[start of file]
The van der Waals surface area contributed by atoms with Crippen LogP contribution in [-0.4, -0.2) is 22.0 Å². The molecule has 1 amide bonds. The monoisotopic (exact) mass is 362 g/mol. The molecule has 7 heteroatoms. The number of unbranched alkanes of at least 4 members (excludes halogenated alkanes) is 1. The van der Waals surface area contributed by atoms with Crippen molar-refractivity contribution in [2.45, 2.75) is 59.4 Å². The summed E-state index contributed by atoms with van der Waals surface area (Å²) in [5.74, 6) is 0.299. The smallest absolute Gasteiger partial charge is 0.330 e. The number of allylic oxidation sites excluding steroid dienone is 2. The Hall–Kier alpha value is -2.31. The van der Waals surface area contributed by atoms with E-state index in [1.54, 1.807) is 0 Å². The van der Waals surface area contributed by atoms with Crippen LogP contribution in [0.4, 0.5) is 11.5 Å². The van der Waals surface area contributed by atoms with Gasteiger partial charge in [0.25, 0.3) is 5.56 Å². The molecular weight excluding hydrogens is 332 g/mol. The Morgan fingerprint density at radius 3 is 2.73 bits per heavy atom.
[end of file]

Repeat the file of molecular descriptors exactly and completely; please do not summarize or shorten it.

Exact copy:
The van der Waals surface area contributed by atoms with Crippen LogP contribution in [-0.4, -0.2) is 22.0 Å². The molecule has 1 amide bonds. The monoisotopic (exact) mass is 362 g/mol. The molecule has 7 heteroatoms. The number of unbranched alkanes of at least 4 members (excludes halogenated alkanes) is 1. The van der Waals surface area contributed by atoms with Crippen molar-refractivity contribution in [2.45, 2.75) is 59.4 Å². The summed E-state index contributed by atoms with van der Waals surface area (Å²) in [5.74, 6) is 0.299. The smallest absolute Gasteiger partial charge is 0.330 e. The number of allylic oxidation sites excluding steroid dienone is 2. The Hall–Kier alpha value is -2.31. The van der Waals surface area contributed by atoms with E-state index in [1.54, 1.807) is 0 Å². The van der Waals surface area contributed by atoms with Crippen LogP contribution in [0.4, 0.5) is 11.5 Å². The van der Waals surface area contributed by atoms with Gasteiger partial charge in [0.25, 0.3) is 5.56 Å². The molecular weight excluding hydrogens is 332 g/mol. The Morgan fingerprint density at radius 3 is 2.73 bits per heavy atom.